Perseus CMO Rick Joyce on Battling the Homogenization of Books
It's a tall order, Joyce admits, but he and the Perseus team have developed a number of strategies to begin tackling these issues. Joyce shares those insights with Book Business in the following interview.
How has your experience working with digital media in other sectors informed your work in the book industry?
One thing that I've seen in all of these industries is that they have all had a pretty significant switch to digital, almost all of them before books. Those transitions aren't done by any means, but the first shot across the bow in music industry with the creation of MP3 files was over 20 years ago now. Reference publishing and B2B publishing went to digital very early when you think about the rise of LexisNexis or Bloomberg Terminals.
I have worked for a lot of clients in the media industry that were in the early, middle, and late stages of the transition to digital, and that has been useful for me in book publishing-although every one of those businesses made the transitions differently. Obviously a song is not a book, and a book is not a movie. The experience of having been involved in this transition in multiple media is insightful but it's not a crystal ball.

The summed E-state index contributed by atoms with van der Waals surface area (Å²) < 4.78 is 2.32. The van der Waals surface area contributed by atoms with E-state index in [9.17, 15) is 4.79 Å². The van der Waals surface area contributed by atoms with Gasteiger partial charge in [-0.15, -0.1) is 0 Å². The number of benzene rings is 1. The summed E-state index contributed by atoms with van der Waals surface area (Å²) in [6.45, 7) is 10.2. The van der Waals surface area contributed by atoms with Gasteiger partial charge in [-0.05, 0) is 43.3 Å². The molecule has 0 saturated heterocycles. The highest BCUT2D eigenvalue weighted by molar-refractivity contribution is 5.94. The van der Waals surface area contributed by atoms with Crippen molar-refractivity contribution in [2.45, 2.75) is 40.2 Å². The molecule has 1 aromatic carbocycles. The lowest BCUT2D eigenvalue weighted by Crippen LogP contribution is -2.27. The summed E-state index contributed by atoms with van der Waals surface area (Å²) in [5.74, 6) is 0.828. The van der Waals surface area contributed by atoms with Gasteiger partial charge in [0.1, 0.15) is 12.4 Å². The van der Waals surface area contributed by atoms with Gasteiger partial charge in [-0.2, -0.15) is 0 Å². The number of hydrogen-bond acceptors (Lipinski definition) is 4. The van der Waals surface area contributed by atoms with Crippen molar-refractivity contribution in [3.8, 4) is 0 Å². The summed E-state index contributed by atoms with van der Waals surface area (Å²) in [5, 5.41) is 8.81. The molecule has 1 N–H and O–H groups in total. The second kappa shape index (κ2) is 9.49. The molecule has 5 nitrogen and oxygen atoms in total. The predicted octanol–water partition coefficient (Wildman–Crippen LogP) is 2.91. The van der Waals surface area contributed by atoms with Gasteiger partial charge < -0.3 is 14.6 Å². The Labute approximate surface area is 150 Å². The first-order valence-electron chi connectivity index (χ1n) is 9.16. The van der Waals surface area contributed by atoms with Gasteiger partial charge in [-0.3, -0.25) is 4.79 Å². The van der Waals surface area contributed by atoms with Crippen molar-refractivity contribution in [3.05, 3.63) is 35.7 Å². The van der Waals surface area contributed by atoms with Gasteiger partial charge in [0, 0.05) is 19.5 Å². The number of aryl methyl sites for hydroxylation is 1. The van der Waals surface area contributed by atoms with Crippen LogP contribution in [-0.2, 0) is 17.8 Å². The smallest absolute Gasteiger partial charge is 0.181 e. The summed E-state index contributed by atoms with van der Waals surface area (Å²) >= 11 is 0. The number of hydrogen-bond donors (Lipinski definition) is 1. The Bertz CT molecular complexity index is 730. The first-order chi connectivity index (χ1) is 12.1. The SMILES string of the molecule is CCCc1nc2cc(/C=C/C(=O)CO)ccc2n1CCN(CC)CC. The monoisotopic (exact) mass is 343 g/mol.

Another thing I learned from all of these digital media transitions was to think about value. There will be forces, as I've seen in the music and movie industry, that want to see all books as interchangeable content, but in fact their use cases and value are completely different. It's important that publishers deliver on that value and make sure that everything doesn't become homogenized.
Not everything is a low-stakes read to pass time. If you're selling a travel guide, you're helping people make very expensive decisions about where to stay, what to do, and how to spend that vacation time that they can't get back. The book is an important piece of that and the trust that is baked into that is pretty high. We publish Rick Steves' guidebooks and his success has a lot to do with the trust that people have in him. He spends roughly 14 weeks every year visiting the places he writes about and makes sure everything he's written is correct. That adds a lot of value.
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